Tuesday, November 16, 2010

Rosslyn Mixed Income Apartments Redeveloped "Using Density Not Dollars"


In their quest to redevelop Key Boulevard apartments, AHC Inc. has adopted a slightly augmented proposal and a brand new motto: "Using density, not dollars." That is the team's credo for tackling the challenge of nearly doubling the number of affordable housing units on the 1.24 acre site while staying within limited density allowed by the County's Zoning guidelines. But with available space near public transit in Arlington quickly drying up, AHC is relishing the chance to secure affordable, transit-oriented apartments near one of the busiest Metro stations in the D.C. region.

Although traditionally the goal of AHC Inc is to pack as much affordable housing into a development as possible, with this project half of the proposed 160-170 units reserved as affordable housing. But developing a mixed income community makes the project more financially sustainable, and most-importantly, negates the need for County subsidies, a selling-point in the approval process. Indeed, compromise is the name of the game, and in cooperation with the surrounding neighborhoods, developers have reduced the bulky mass and originally proposed height of eight-stories, to a slimmer, more manageable, and community-requested six floors. But support for the building's size and density is far from overwhelming, so developers will continue to appeal for more widespread community input and support, as they feel theirs is a worthy cause.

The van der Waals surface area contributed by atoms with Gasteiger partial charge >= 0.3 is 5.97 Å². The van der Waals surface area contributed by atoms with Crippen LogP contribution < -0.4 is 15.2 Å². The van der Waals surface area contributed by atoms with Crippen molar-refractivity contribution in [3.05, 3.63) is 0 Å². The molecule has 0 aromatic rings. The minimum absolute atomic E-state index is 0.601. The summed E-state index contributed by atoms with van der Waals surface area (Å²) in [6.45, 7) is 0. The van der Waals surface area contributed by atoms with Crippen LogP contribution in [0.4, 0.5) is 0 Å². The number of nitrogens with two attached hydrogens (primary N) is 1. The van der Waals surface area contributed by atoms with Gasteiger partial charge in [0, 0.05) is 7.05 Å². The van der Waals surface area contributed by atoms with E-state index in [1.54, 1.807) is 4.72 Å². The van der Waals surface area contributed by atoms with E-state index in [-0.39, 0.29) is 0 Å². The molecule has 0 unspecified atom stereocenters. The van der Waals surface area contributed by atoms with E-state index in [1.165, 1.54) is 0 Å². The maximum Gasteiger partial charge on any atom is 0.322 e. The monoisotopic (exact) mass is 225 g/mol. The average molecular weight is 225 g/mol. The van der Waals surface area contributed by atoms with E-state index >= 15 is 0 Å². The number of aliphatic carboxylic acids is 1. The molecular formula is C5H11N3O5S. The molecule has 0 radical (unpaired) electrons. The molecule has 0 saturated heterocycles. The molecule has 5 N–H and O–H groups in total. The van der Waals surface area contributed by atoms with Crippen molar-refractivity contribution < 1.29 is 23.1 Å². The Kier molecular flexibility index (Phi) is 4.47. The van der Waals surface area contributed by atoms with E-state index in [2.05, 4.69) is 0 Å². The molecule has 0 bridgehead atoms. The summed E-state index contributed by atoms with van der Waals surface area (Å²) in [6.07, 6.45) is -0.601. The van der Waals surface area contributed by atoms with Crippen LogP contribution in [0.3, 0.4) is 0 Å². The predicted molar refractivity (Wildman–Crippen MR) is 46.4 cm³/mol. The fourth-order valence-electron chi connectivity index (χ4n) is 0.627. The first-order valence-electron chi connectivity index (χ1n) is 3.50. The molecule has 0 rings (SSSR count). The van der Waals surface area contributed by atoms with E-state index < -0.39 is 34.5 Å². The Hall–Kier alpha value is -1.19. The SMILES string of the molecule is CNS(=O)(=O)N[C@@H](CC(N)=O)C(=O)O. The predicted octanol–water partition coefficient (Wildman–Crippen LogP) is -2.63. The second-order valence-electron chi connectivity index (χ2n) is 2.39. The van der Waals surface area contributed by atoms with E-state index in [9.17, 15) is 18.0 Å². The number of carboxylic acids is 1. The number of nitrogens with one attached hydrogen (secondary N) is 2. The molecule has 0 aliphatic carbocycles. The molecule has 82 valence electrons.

Built in the 1940s, the aging affordable apartment community is a reminder of inequality and inefficiency amidst the ever-expanding hustle and bustle of the business-centric Rosslyn. Not far from where two of the regions soon-to-be-tallest buildings recently broke ground, aging heating systems, inefficient windows and appliances, no central air conditioning, and handicap accessibility issues make the 41-unit building at 1545 Key Boulevard a candidate ripe for a radical makeover.

To put their new motto to the test, AHC is proposing to transfer development rights from an affordable apartment community they finished renovating in 2007. Because the project adhered closely to the historic character of the Gates of Ballston aesthetic, with its low-rise garden-style design, the project remained under developed, leaving excess development rights available for transfer and reuse. This technique is rather common, reports AHC, but transferring rights from one neighborhood to another (Ballston to Rosslyn) is "an innovative approach to maximizing affordable opportunities in the transit corridor." Although it's uncommon to transfer development rights from projects separated by some two miles, developers believe the opportunity to create transit-oriented, energy-efficient, affordable housing justifies the unique strategy.